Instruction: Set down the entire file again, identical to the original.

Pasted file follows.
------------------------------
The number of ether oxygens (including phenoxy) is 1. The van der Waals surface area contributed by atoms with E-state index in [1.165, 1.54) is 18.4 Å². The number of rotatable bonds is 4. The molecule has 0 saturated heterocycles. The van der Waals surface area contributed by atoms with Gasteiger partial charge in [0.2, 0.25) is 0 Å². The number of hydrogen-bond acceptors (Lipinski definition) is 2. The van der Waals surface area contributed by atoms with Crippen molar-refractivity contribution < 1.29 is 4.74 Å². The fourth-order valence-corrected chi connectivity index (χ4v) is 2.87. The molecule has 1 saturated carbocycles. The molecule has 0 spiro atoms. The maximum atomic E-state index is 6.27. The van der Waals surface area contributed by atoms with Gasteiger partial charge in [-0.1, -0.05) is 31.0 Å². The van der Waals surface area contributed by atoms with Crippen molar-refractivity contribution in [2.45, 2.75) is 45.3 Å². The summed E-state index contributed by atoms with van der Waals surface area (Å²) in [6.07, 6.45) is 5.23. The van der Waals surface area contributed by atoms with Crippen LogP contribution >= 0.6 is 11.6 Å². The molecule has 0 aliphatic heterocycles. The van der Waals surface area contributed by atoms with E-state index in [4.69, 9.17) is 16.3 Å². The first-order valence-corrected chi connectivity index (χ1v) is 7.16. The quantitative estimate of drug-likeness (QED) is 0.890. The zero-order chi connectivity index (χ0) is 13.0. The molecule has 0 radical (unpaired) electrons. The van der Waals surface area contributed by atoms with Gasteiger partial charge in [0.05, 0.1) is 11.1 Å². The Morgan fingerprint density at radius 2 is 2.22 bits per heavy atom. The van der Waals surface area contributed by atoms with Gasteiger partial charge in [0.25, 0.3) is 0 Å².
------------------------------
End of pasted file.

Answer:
The number of ether oxygens (including phenoxy) is 1. The van der Waals surface area contributed by atoms with E-state index in [1.165, 1.54) is 18.4 Å². The number of rotatable bonds is 4. The molecule has 0 saturated heterocycles. The van der Waals surface area contributed by atoms with Gasteiger partial charge in [0.2, 0.25) is 0 Å². The number of hydrogen-bond acceptors (Lipinski definition) is 2. The van der Waals surface area contributed by atoms with Crippen molar-refractivity contribution < 1.29 is 4.74 Å². The fourth-order valence-corrected chi connectivity index (χ4v) is 2.87. The molecule has 1 saturated carbocycles. The molecule has 0 spiro atoms. The maximum atomic E-state index is 6.27. The van der Waals surface area contributed by atoms with Gasteiger partial charge in [-0.1, -0.05) is 31.0 Å². The van der Waals surface area contributed by atoms with Crippen molar-refractivity contribution in [2.45, 2.75) is 45.3 Å². The summed E-state index contributed by atoms with van der Waals surface area (Å²) in [6.07, 6.45) is 5.23. The van der Waals surface area contributed by atoms with Crippen LogP contribution >= 0.6 is 11.6 Å². The molecule has 0 aliphatic heterocycles. The van der Waals surface area contributed by atoms with E-state index in [4.69, 9.17) is 16.3 Å². The first-order valence-corrected chi connectivity index (χ1v) is 7.16. The quantitative estimate of drug-likeness (QED) is 0.890. The zero-order chi connectivity index (χ0) is 13.0. The molecule has 0 radical (unpaired) electrons. The van der Waals surface area contributed by atoms with Gasteiger partial charge in [0.05, 0.1) is 11.1 Å². The Morgan fingerprint density at radius 2 is 2.22 bits per heavy atom. The van der Waals surface area contributed by atoms with Gasteiger partial charge in [0.25, 0.3) is 0 Å².